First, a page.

One hundred years ago, 60 percent of the population was involved in agriculture. Today, that number is close to 1 percent. With so few people responsible for providing the food and clothing for so many, it’s vital that today’s agriculture professionals are well prepared.
At the University of Mount Olive (UMO), that preparation starts with a commitment to hands-on learning. And today, that means getting your hands on technology.
“Technology is changing the face of agriculture, with advances being made at an amazing speed,” says Dr. Sandra Maddox, chair of the Division of Agriculture at UMO and director of the Lois G. Britt Agribusiness Center. “While there’s no telling what advancements are around the exposing our students to today’s technology and preparing them to be ready for tomorrow’s.”
At Mount Olive, that preparation includes providing opportunities for students to utilize GPS and GIS systems, drones, and other tools of precision agriculture.
“We are fortunate to have ag businesses in the area who partner with us,” Maddox says. “They’re so generous in sharing their expertise and providing access to their top-of-the-line equipment so that our students can get hands on experience with the latest technology. They also provide internships, which allow our students to spend even more time observing and using the technology under the direction of experts.”
It’s all part of UMO’s growing bachelor’s degree programs in agriculture.
“When I started at Mount Olive 11 years ago, we offered an agribusiness degree and were working to establish an ag education degree,” Maddox says. “Since then, we have added a degree in agricultural production systems, which is a comprehensive curriculum that prepares graduates for multiple career pathways in agriculture.”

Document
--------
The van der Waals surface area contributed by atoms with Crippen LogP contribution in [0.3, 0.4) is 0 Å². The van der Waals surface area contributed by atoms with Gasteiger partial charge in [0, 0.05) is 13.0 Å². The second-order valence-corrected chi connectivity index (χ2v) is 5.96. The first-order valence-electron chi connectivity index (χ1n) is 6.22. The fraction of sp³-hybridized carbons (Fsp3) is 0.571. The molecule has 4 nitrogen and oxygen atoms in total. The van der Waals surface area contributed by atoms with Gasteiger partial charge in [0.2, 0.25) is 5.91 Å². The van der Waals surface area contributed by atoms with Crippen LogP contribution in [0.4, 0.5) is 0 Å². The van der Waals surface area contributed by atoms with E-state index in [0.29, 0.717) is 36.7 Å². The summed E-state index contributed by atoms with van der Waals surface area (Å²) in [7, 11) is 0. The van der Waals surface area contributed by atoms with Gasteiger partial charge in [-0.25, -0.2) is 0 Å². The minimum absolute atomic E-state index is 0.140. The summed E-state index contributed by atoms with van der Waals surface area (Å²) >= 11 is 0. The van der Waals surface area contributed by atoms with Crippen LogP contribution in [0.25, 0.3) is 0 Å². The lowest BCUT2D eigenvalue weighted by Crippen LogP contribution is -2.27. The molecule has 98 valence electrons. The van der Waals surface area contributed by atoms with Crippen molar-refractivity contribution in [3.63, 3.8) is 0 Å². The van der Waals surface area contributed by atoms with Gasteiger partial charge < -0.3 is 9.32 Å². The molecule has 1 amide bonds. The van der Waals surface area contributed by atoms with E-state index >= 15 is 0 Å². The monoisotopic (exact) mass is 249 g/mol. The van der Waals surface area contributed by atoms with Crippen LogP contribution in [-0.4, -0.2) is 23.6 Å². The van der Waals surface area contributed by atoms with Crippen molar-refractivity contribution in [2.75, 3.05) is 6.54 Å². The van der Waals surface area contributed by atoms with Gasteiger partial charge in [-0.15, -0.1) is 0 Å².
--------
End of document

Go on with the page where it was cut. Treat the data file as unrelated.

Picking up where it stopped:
Students can choose from concentrations in animal science, business, environmental and natural resources, and outreach and extension. These pathways provide them with an opportunity to tailor their program to meet their interests.
Another addition to the Mount Olive program also expands opportunities for students. Maddox describes the benefits of a 63-acre farm, donated by the George R. Kornegay Jr. family, which serves as a hands-on learning laboratory for students.
“There are areas of the farm dedicated to advancing specific learning objectives,” she says. “We have 15 acres for wildlife management, which benefits our environmental and natural resources students. There are 4 acres dedicated to horticulture, 1 acre to organic farming, 6 acres for raising sheep and goats, and 12 acres for undergraduate research plots to develop row crop production.” That’s all on top of an on-site training facility. UMO also offers students the chance to learn, develop and test their ag mechanics skills through the Goodson-Wells Agricultural Mechanics Shop on campus. The 8,400-square-foot facility contains welding booths, a woodworking shop, a small engine repair area and HVAC testing area.
Through these programs and facilities, UMO faculty are training the ag industry’s next generation. And they’re having great success, with a 100 percent placement rate for their graduates, the majority of whom remain in North Carolina contributing to the state’s ag community.
The program’s reputation for preparing students through hands-on experience is attracting even more students. Nearly 25 percent of those enrolled at UMO are in the agriculture programs.
“Our faculty is committed to preparing students for a bright future in agriculture, and that benefits North Carolina and the world,” Maddox says.